Obamacare

Senator Jerry Moran (R-Kansas) says he hasn’t read the legislation the House passed Thursday to repeal and replace the Affordable Care Act. What’s more, he says, it doesn’t matter, because the Senate is going to reboot the whole issue.

KFOR

Oklahoma may lose its last insurer on the healthcare marketplace next year, reports KFOR. The number of insurers on the Oklahoma exchange has fallen after several carriers sustained significant losses.

Oklahoma Insurance Commissioner John D. Doak noted the “absence of legislative action to create a solution that can restore the stability of our health insurance system.”

Kansas freshman Republican Congressman Roger Marshall is getting a baptism of fire as he campaigns for the American Health Care Act — the bill Republicans introduced this week to repeal and replace the Affordable Care Act, better known as Obamacare.

Todd Wiseman / Becca Aaronson / The Texas Tribune

Republicans in Congress unveiled their healthcare plan this week, and the proposed legislation has many in Texas scratching their heads. As The Texas Tribune reports, the effects of the proposed plan in the Lone Star State are unclear.

Republicans have been getting ready to make good on long held promises to abolish the Affordable Care Act.

If that were to happen, certain states stand to suffer more than others. The personal finance website WalletHub performed a study to determine which states will be hurt the most, should Obamacare be undone without a replacement.

States that benefited the most from the legislation stand to lose the most, and states that neglected to embrace the legislation won’t be hurt as badly because they don’t have as far to fall.

50states.com

As Democratic lawmakers in Colorado push back against the GOP’s attempt to repeal Obamacare, some Coloradans who benefited from it are wondering what it will be replaced with.

According to a recent study, Obamacare’s expansion of Medicaid coverage to people living just above the poverty line may be responsible for more disabled people getting jobs.

As Reuters Health reports, prior to passage of the Patient Protection and Affordable Care Act (ACA), Obamacare, in 2010, people with disabilities and low income jobs were often unable to afford their expensive medical care. Many opted for unemployment in order to qualify for Medicaid coverage.

Kevin Lamarque / Reuters

Federal officials expect over one million more people to sign up for Obamacare in 2017, according to the U.S. Health and Human Services Department. The feds estimate that almost 14 million people will sign up for coverage. That’s compared with fewer than 13 million this year.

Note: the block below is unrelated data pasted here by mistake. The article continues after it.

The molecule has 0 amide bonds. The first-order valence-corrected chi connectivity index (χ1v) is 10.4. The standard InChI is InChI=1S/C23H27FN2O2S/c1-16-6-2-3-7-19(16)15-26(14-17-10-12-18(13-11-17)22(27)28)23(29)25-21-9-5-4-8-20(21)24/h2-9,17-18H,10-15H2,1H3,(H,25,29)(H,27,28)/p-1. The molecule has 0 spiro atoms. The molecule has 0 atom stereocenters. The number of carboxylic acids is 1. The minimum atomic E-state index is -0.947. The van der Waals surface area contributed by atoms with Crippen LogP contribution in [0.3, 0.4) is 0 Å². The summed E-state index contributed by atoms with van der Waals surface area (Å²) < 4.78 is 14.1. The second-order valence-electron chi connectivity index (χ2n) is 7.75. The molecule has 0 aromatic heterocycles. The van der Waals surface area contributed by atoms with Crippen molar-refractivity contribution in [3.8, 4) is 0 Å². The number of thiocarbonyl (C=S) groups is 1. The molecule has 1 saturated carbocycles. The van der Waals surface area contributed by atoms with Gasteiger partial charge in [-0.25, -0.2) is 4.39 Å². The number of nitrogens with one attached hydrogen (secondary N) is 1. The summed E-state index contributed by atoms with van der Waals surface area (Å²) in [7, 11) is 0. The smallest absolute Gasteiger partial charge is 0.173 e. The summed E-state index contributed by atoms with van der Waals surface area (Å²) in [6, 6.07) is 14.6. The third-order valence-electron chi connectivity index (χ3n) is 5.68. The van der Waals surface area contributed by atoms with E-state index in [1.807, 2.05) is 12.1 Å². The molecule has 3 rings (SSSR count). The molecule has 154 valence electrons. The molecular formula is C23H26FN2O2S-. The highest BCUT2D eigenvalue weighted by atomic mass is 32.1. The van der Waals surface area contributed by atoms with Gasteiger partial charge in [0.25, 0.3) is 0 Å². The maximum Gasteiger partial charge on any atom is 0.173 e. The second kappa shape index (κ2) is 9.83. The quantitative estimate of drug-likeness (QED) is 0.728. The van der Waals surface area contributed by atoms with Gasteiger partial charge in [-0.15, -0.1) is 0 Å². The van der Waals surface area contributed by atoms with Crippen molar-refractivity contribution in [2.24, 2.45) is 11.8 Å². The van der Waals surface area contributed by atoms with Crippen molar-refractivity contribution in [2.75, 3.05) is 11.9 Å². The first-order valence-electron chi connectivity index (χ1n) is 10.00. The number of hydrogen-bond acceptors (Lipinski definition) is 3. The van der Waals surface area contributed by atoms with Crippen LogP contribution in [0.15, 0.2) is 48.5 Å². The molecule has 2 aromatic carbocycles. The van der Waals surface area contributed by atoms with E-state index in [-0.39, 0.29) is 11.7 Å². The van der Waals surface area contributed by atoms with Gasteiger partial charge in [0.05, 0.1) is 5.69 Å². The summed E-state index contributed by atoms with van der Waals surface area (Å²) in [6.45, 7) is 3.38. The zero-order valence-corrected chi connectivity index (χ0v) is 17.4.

As The Rural Blog notes, the agency estimated that “average monthly enrollment in 2017 is estimated at 11.4 million people, up from 10.5 million people in 2016.”

The Washington post

The number of uninsured Americans has dropped to its lowest level since before the Great Recession, reports The Washington Post.

The gains in insured citizens came primarily among people buying individual policies, rather than getting health benefits through a job. This includes, but is not limited to, those obtaining insurance under the Affordable Care Act.

Todd Wiseman / Texas Tribune

Several key Texas lawmakers have shown little interest in expanding Medicaid in Texas, according to The Texas Tribune.

Bryan Thompson / Heartland Health Monitor

Rural Americans are benefitting greatly from the Affordable Care Act, according to a new study by the U.S. Department of Health and Human Services. In fact, rural citizens are gaining health insurance coverage faster than their urban counterparts, as member station KMUW reports. 

This is especially striking given that two-thirds of uninsured rural people live in states like Kansas and Texas that have not expanded Medicaid eligibility.

Public Domain

Health premiums under the Affordable Care Act could rise more next year than in previous years, according to Kaiser Health News. Premiums for one popular type of “silver” plan could rise 10 percent in 2017. This year that same plan’s cost only rose five percent. Projections are based on preliminary insurance rates filed with state regulators. These rates are still subject to federal review.

fstop/Getty Images

From the Kansas Health Institute:

Doctors-in-training learn a lot about the workings of the human body during medical school and residency. But many are taught next to nothing about the workings of the health care system. One university in Washington, D.C., is trying to change that.

Carl Juste / MBR/Houston Chroncile

Five nonprofit organizations in Texas have been awarded almost $5 million by the Centers for Medicare and Medicaid Services, reports The Houston Chronicle. The money will go toward boosting efforts to enroll the state's nearly three-quarters of a million uninsured children.

akronohio.gov

From the Kansas Health Institute:

The Obama administration on Wednesday moved to sharply limit short-term health insurance plans, which a growing number of consumers have been buying even though they offer less coverage than what the Affordable Care Act decreed all people should have.

Todd Wiseman / Texas Tribune